Friday, 1 June 2012

Bari and the ferry to Greece

Took the highway route this morning to the port town of Bari. The ferry port was well signposted and we easily found the ticket office for Superfast Ferries. All cabins for the 10 hour overnight voyage to Igoumenitsa in Greece are booked so we have had to settle for aircraft type seats in the lounge.

Locked our jackets and boots in the Pacsafe and went for a walk into town as we have 5 hours to kill before boarding. For anyone who doesn’t know what a Pacsafe is they look like this.

They are made of stainless steel mesh. The weakest point is probably the padlock which could be broken open with bolt cutters but it’s enough to deter opportunist thieves. I have put the cable through the front wheel to secure it.
The part of town near the port is not what we expected. Nice cafes, clean and very pleasant alleyways with a maze of 4 story apartment blocks that look as if they have been standing for centuries but are in very good condition, several churches tucked away, piazzas and a 11th century castle build by Roger the Norman. Again the castle has been renovated/modernised and turned into a museum. The extensive modernisation works were probably inevitable in this case because in previous centuries it was used as a prison and a barracks, so the alterations no doubt went beyond the point of no return.

That's me having a post-lunch nap
Some last comments on our time in southern Italy: people are very friendly and keen to practice their English on us, good drivers who are very considerate to motorcyclists and unpredictable foreigners who appear to be lost, good food and house wines at very reasonable prices, not a great selection of dishes for vegetarians, hotels and B&Bs difficult to find in country towns and villages (unlike northern Italy where a few years ago they were everywhere), coffee/cafĂ©  culture is very strong. Generally we preferred Corsica and northern Sardinia which have all the best aspects of Italy without the dirt, congestion and chaos of the city areas.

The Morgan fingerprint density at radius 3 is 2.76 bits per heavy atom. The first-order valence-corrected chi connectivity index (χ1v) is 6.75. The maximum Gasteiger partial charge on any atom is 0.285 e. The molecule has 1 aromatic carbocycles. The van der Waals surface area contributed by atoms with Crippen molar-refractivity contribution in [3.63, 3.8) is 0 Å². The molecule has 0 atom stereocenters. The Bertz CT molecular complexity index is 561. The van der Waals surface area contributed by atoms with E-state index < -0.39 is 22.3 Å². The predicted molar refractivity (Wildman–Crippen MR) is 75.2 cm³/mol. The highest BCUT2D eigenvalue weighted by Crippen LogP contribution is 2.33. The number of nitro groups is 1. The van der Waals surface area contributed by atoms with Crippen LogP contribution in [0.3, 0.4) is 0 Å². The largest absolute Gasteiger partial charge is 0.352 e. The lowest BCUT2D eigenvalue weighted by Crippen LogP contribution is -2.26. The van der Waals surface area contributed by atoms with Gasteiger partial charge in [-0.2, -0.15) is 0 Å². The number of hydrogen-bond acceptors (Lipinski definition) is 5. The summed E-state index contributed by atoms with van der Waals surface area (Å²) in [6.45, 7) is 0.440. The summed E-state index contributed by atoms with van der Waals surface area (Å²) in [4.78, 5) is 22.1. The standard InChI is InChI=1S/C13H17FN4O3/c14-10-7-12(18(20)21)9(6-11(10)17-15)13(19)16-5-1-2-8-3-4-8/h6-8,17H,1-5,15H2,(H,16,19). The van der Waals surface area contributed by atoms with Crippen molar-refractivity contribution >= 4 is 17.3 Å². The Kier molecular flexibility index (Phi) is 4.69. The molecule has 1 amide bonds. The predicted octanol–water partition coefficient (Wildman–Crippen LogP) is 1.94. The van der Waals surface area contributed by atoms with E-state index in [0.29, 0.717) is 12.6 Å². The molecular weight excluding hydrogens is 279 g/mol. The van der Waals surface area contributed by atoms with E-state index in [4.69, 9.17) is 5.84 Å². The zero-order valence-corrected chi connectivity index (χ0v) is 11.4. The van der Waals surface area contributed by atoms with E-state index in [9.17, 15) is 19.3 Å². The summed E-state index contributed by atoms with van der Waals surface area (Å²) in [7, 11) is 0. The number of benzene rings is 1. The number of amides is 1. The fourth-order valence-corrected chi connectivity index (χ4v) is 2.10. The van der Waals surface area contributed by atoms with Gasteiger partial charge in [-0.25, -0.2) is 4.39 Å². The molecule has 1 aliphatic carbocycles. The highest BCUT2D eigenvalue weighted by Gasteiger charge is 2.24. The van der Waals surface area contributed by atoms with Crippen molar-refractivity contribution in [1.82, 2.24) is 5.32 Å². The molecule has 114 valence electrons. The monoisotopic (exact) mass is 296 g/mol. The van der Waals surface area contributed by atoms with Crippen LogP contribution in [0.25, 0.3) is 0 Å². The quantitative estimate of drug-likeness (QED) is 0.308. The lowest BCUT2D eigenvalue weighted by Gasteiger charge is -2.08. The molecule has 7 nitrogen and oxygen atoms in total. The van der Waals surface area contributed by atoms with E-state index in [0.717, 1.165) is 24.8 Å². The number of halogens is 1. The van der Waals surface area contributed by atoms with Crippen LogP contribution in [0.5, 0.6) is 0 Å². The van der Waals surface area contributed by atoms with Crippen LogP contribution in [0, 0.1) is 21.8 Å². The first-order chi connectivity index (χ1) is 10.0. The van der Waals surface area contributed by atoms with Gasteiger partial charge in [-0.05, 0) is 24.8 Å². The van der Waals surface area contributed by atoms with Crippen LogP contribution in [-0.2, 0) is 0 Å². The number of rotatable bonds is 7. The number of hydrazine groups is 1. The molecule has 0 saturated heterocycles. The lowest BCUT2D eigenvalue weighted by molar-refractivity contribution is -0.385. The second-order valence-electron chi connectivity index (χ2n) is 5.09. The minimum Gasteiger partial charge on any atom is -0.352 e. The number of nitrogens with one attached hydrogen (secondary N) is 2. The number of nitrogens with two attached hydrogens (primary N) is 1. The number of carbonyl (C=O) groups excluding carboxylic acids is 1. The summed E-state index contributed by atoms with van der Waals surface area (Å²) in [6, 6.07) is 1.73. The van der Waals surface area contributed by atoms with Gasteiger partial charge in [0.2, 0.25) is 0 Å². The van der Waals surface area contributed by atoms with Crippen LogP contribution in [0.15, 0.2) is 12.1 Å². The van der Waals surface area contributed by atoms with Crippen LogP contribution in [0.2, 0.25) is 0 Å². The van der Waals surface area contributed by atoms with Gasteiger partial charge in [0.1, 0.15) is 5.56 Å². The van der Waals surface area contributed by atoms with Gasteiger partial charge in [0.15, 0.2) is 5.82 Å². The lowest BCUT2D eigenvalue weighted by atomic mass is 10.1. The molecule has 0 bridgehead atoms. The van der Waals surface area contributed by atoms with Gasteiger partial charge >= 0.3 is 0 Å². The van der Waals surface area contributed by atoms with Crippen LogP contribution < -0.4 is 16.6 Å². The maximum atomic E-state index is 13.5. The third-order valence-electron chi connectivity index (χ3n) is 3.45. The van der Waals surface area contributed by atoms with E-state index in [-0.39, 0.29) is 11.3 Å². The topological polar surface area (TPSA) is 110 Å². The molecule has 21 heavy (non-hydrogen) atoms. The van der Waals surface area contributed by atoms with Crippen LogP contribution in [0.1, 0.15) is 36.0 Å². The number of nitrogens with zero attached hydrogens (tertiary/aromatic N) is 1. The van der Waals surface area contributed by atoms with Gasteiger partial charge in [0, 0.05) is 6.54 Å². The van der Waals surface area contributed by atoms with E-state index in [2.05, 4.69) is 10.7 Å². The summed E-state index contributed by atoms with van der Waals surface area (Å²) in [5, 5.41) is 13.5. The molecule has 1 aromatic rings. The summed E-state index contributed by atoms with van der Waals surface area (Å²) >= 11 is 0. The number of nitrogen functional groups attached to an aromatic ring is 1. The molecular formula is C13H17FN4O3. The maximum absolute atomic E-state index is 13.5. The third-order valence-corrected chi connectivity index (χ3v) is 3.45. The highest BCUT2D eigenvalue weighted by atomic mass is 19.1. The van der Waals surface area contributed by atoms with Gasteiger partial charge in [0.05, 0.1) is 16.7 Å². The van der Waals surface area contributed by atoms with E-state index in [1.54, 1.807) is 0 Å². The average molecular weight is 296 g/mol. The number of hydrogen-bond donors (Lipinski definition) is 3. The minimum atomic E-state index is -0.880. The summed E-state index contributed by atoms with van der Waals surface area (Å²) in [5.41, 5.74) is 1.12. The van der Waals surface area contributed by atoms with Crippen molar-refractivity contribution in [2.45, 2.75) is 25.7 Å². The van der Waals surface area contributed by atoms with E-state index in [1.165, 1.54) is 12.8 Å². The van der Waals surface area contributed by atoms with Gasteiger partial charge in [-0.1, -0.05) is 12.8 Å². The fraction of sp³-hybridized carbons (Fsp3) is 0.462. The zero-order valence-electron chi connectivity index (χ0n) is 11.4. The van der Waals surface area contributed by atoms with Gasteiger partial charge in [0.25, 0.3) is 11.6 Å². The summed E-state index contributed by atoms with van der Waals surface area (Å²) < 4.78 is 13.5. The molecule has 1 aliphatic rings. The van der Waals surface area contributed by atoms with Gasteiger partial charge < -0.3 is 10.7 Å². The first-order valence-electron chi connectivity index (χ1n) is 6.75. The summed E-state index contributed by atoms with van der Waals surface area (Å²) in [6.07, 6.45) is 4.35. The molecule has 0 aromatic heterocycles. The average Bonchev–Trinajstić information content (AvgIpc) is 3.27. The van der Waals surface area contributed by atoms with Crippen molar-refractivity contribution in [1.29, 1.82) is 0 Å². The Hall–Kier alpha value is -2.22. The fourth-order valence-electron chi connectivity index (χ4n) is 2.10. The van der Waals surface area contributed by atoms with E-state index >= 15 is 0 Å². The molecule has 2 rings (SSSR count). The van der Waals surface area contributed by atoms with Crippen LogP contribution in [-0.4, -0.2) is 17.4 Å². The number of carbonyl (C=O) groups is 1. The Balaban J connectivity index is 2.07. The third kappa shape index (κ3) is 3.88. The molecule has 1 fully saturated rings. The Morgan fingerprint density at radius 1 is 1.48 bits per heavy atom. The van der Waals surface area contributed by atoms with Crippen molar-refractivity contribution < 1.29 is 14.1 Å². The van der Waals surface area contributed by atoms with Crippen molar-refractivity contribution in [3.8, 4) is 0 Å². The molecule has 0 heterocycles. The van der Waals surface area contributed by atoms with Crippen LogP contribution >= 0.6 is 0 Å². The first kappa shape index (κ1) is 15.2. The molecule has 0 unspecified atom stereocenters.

When we rode on board the boat we discovered that they don’t tie the bikes down. That is the responsibility of the rider. Searched around and found an abandoned tie down and a piece of rope and did the best job I could. Tomorrow morning we’ll see if it worked though I had great difficulty finding somewhere to tie down to. Then headed for the reception desk to enquire whether there was any possibility of getting a cabin in the event of a no show. Had to wait to see the purser who was dealing with a couple of unhappy passengers who had got to him before me.  When it came to my turn I walked in with a big smile, wished him good evening in Italian and asked in English whether there was any possibility of getting a cabin. He smiled back and said yes but they are very expensive. After a few jokes about oldies and only being able to afford to travel on a motorbike he managed to discount it about 50% to 124 euros. When I said I would have to get the approval of the Minister for Finance he thought that was hilarious and when I returned he said he would upgrade us at the same price to a deluxe external cabin with a window. It just goes to show what a smile and a crap attempt to speak the language can do. He even got a porter to take our stuff to our room.

Excellent meal for dinner. Pork tenderloin stuffed with blue cheese and herbs and stuffed peppers. Gail had the stuffed peppers with rice with a tomato based sauce. Tried Greek draught beer and a bottle of retsina which smells to me a bit too much like citrus floor cleaner but tastes fine. Tonight we have to plan our route for tomorrow which will be fun as we have only an Italian map of Greece and the names of the towns are in Italian.

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